I had so much fun thinking about Dan Muller and Buffalo Bill Cody at Christmas yesterday that I decided to venture West again for today’s post.
We have written about self-proclaimed ‘cowboy artist’ Charles Russell (1864-1926) before. Reading his letters and diary snippets, it is amazing to find how wonderfully boyish and enthusiastic Russell was in person. Russell never fully grew-up and he often approached his life, like his art, with a child-like sense of wonder.
So it comes as no surprise that Russell loved the Christmas season. He would often retreat into his studio weeks before the holiday, designing his Christmas card(s), writing letters to close friends and oft-times painting a holiday-themed picture. One Christmas painting showcases Russell’s most whimsical side: a cowpuncher riding a storm at night and seeing, faint in the distance, Santa Claus and his sleigh.
The picture we are looking at today is Christmas at the Line Camp, painted in watercolor in 1904, and currently in the Amon Carter Museum in Forth Worth, Texas.
Line Camp is painted with a true minimalist’s touch. The dominant color is white, of course, but Russell’s mastery of composition and gesture underscore the joviality of the scene. While white often is the color most associated with death or emptiness, here Russell manages to imbue a mostly white composition with warmth, friendliness and high cowboy spirits. (And more than a touch of puckish humor – the horns mounted over the front door are located directly over the head of one of the figures – perhaps the first time someone was captured in a picture with ‘horns.’)
Winter was a particularly treacherous season for the cowboy. The work remained hard, and was often made more difficult by dangerous weather conditions. Not as many men were needed during the winter months, and it was not uncommon for a pair of saddlehands to hole up in a cabin on the outskirts of the range, overlooking cattle. These hands were equipped with winter horses that could support a rider and, if necessary, a weakened or frozen calf.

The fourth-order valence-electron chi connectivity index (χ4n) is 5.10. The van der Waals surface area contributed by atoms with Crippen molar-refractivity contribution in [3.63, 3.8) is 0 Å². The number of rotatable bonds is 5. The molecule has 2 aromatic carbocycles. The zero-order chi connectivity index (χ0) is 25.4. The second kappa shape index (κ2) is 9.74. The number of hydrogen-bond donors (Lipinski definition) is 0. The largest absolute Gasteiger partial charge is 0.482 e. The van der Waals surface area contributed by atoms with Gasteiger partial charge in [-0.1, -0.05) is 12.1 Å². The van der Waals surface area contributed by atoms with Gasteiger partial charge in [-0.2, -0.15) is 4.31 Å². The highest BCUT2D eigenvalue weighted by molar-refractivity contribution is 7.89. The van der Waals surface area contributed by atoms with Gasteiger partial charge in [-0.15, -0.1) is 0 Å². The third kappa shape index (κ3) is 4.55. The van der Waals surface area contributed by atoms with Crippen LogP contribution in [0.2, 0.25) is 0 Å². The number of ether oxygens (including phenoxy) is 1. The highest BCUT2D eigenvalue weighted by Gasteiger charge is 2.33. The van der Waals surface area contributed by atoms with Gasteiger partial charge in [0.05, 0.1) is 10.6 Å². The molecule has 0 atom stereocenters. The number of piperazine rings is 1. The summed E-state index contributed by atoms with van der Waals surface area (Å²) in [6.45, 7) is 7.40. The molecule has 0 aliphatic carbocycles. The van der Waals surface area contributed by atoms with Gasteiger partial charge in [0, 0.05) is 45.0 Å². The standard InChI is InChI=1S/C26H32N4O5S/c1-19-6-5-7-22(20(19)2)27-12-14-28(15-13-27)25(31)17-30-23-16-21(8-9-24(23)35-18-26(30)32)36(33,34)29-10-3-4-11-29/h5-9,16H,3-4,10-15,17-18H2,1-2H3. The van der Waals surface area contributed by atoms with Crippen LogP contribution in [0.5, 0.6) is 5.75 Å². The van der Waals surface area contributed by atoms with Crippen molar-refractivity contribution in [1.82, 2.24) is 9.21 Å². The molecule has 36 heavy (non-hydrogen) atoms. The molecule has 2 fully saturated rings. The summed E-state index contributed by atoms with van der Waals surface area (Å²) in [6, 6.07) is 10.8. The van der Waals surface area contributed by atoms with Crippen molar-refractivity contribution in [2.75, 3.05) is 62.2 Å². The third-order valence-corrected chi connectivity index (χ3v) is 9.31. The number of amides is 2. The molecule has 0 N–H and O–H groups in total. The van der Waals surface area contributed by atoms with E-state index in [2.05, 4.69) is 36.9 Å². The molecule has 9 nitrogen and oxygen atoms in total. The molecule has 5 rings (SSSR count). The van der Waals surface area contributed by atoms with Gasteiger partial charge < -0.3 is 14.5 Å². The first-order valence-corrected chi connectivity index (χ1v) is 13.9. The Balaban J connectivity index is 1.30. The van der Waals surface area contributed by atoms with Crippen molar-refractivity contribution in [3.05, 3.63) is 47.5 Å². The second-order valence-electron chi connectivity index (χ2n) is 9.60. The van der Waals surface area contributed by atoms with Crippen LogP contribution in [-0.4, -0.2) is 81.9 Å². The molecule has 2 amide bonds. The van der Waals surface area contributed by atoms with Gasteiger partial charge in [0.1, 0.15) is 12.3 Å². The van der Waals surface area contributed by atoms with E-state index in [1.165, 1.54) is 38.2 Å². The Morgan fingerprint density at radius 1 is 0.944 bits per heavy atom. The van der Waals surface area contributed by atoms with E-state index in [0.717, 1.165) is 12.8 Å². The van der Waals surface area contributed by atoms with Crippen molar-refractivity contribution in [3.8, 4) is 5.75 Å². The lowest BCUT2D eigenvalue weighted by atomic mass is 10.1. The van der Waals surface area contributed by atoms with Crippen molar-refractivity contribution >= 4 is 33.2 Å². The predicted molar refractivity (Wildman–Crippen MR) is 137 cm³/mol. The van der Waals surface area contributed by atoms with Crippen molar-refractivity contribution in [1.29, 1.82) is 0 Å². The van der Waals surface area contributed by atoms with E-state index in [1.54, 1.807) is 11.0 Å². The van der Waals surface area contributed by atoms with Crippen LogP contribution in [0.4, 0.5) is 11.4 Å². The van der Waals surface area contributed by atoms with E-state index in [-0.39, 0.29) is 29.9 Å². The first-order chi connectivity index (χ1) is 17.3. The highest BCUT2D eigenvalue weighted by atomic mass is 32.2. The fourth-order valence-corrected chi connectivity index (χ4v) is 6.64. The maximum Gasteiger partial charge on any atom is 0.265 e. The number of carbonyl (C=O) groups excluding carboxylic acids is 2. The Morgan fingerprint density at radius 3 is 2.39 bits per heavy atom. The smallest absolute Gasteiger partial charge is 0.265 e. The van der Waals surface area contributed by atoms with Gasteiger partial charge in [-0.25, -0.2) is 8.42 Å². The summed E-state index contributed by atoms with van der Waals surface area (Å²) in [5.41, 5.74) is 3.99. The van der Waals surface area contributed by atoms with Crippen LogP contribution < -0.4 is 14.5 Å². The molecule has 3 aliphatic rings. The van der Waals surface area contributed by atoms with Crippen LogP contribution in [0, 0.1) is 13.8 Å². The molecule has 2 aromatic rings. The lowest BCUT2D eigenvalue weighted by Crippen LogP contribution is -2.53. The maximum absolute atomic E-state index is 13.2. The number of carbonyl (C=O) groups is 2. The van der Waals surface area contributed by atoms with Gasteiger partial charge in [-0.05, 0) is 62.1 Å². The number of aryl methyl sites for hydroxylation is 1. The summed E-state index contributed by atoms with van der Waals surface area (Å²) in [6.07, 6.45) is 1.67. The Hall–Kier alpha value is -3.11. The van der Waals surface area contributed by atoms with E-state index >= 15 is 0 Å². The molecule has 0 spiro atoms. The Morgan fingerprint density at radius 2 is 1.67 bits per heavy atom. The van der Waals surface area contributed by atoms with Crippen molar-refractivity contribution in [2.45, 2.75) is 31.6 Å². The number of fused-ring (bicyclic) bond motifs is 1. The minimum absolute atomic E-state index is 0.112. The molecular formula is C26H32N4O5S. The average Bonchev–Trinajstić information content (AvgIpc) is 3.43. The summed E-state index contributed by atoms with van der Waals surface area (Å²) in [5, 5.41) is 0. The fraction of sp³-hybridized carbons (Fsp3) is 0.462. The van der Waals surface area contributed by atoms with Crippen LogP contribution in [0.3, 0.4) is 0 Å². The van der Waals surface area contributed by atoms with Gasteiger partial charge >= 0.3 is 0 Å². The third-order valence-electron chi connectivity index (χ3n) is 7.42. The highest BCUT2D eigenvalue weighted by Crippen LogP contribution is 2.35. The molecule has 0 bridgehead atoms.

In this painting, two riders from the home ranch have ridden through the rough Christmas weather to greet the two cowboys stationed in the cabin. They bring the makings of a festive holiday meal, a freshly killed pronghorn, along with high spirits. The two saddlehands in the cabin emerge, one with hands in his pockets, the other slightly hunched. Part of Russell’s genius is demonstrated in these poses – the two figures are clearly ‘awakening’ by their pose and gestures, while the raised hat and highly held reins of the other figures connote energy, life and good humor.
A veteran cowboy himself, Russell pays close attention to the details. The lead rider wears a coat of canvas lined with wool fleece (standard issue in the winter for westerners) and heavy chaps to keep out the cold. The outer walls of the cabin are lined with wolf skins, probably taken from wolves threatening the heard, to help insulate them from the cold. (And look at stream coming from the nostrils of the horses – it is clearly very, very cold outside.)
Russell keeps his sky neutral, maintaining focus on his people and their surroundings. Bits of dead scrub emerge from the frozen earth, but the men are very much alive and very much attuned to holiday jollity.
Russell and his wife spent most of their winters in California starting in the 1920s, but the Christmas winter scenes of the American West were a potent part of his memory. On a Christmas card written weeks before his death, Charlie wrote, "Heres hoping the worst end of your trail is behind you / That Dad Time be your friend from here to the end/And sickness nor sorrow dont find you."